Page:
- A map of popular brunch foods in every state, though “the roundup isn't top brunch foods by volume, but what people in each state like proportionally more than those in other states.” Apparently, people in Texas like stuffed avocado.

- Ten food items that need to rethink their packaging. YES!

- One more reason to consider switching to full-fat dairy. I’m looking at you, Dad.

- It turns out that salty foods don’t actually make you thirsty. My whole life is a lie!

- Protein 101, as well as 10 ways to eat your daily protein (it’s less than you’d think) and 10 vegetarian ways to eat your daily protein.

- Bon Appétit had an article about the history of Maldon salt that was very interesting!

- Remember my batch of links about meal kits? The Kitchn did an actual dollar-to-dollar comparison with groceries for three different services.

- Have you ever seen Jacques Pépin debone a chicken? It is a thing of beauty.

- (Not food-related.) Reclaiming “Jew”: an article about the fact that using “Jew” as a noun is often seen as a slur, even though it is correct, while the adjective “Jewish” is seen as polite.

- (Also not food-related.) Math problems for English majors and math problems for parents, because they’re too funny!

Wednesday, May 24, 2017

Pistachio-Citrus Pound Cake

Here’s something that I made and managed not to taste right away, instead stashing it in the freezer for after the baby was born. It’s a pistachio-citrus pound cake that I found on Orangette, though it’s originally from Bon Appétit. I unfortunately neglected to get a picture of the whole loaf when it was made; instead, I cut it in half and froze everything, and I only tasted it recently. It was delicious! Not too sweet, this pound cake might be more of a snack than a dessert. As for the citrus, you could make it as is (with lemon, orange and lime), but if it’s citrus season, consider using Meyer lemon or tangerines, for example. Note that I put fewer pistachios in the batter than called for, because that’s usually not my favorite place for nuts, but I like them on top of the cake!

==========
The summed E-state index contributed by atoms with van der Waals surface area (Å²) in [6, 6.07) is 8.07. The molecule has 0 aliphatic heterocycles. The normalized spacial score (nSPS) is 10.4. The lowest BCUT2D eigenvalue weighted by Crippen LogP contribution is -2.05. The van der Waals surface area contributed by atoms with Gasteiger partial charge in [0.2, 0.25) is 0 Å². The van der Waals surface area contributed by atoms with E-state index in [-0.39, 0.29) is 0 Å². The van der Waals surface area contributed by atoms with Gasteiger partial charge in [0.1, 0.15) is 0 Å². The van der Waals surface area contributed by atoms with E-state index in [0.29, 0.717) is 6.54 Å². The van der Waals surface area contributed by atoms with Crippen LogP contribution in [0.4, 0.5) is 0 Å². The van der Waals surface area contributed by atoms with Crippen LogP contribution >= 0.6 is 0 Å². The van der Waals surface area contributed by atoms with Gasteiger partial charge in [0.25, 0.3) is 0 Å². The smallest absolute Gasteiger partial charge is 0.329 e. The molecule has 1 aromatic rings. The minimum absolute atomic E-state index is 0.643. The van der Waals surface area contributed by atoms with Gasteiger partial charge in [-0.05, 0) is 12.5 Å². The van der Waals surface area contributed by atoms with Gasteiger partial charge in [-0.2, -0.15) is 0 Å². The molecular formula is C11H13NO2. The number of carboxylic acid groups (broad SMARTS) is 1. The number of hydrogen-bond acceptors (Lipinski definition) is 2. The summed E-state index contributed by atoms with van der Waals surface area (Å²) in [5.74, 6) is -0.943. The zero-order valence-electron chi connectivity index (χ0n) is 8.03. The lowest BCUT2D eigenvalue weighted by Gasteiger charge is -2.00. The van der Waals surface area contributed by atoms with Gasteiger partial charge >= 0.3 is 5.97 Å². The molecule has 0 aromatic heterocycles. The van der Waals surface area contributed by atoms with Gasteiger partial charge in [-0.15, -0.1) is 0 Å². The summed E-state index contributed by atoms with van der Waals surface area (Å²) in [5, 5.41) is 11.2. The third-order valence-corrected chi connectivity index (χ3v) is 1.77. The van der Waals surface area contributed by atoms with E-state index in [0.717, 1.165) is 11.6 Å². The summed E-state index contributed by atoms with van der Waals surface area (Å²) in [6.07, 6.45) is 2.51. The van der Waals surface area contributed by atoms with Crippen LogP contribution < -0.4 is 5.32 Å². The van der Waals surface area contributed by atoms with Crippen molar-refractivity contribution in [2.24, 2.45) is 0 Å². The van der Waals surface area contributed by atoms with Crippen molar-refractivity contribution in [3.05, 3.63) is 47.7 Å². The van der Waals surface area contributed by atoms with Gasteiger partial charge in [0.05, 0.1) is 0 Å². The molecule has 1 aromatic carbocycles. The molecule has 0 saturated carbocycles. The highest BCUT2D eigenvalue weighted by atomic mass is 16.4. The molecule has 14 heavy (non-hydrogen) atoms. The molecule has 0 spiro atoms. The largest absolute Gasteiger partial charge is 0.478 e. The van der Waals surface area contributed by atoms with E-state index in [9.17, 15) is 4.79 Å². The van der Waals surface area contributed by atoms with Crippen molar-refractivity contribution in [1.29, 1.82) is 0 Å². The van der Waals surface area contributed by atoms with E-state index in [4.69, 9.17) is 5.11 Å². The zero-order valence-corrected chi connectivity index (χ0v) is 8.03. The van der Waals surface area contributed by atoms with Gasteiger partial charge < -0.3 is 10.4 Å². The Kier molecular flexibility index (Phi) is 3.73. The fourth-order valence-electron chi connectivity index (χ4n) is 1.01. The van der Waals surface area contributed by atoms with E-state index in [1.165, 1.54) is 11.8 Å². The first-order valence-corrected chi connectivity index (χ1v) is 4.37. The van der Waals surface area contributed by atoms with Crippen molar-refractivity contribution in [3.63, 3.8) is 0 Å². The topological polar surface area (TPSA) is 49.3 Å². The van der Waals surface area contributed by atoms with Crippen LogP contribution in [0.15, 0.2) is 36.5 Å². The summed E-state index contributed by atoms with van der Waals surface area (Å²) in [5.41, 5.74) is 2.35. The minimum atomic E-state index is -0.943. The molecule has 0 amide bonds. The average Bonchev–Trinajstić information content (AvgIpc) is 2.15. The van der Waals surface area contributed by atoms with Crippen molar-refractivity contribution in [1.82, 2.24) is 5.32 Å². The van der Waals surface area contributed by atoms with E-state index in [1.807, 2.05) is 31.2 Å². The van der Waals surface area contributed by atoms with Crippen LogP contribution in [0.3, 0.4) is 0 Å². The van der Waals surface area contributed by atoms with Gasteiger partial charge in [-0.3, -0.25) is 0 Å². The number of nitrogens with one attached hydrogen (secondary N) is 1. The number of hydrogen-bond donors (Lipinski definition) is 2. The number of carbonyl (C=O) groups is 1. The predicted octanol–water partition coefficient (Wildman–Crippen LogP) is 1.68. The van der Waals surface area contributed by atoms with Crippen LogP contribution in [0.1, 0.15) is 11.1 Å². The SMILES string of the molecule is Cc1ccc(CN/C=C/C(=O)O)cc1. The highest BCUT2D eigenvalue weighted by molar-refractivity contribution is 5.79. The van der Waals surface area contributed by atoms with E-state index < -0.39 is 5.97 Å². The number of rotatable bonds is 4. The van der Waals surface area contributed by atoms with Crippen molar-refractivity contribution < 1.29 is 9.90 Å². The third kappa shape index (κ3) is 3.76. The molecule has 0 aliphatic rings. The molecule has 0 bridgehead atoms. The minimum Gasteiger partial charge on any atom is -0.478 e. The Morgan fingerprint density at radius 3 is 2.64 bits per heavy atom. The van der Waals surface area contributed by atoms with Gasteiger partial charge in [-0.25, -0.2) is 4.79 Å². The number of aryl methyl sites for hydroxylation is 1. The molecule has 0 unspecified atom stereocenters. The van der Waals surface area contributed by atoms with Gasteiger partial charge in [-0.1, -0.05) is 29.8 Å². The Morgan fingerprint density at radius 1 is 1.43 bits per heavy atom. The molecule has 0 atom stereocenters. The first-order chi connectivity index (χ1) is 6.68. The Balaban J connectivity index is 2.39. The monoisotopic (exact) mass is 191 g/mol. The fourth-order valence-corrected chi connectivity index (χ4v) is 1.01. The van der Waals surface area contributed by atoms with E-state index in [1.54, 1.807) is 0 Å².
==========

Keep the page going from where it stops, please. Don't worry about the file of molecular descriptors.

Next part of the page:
2 cups (260 g.) all-purpose flour
1 ½ tsp. kosher salt
1 tsp. baking powder
2 sticks (1 cup) unsalted butter or margarine, at room temperature
2 cups sugar
5 large eggs
2 Tbsp. fresh lemon juice
2 tsp. finely grated orange zest
2 Tbsp. fresh orange juice
1 tsp. finely grated lime zest
1 cup (125 g.) shelled, unsalted pistachios, coarsely chopped; divided

Position a rack in the middle of the oven, and preheat the oven to 325 °F. Lightly grease a 9”x5” loaf pan. Cut a rectangle of parchment paper to line the bottom and the two long sides of the pan, leaving a little overhang. Press the parchment paper into the pan, and grease it lightly, too.

In a medium bowl, whisk together the flour, salt, and baking powder. Set aside.

Using an electric mixer, beat the butter on medium speed until light and fluffy, about 2 minutes. Add the sugar, and beat until well incorporated, 1 to 2 minutes more. Add the eggs one at a time, beating to blend between additions. Add the juices and the zests, and beat until well combined. (Don’t worry if the batter looks curdled.) Add the flour mixture, reduce the speed to low, and beat until just incorporated. Add ¾ cup of the pistachios, and fold in gently. Pour the batter into the prepared pan, smoothing the top. Sprinkle the remaining ¼ cup pistachios over the top.

Bake the cake, rotating it halfway through, until a tester inserted into the center comes out clean, about 1 ½ hours. Transfer it to a wire rack, and let it cool completely in the pan. Run a sharp knife along the short ends of the pan to loosen the cake; then pull up on the parchment paper to lift the cake out of the pan. (The flavor of this cake is best the day after it’s made. I can tell you that it freezes well, too.)

Wednesday, May 17, 2017

Granola au gingembre et à l'érable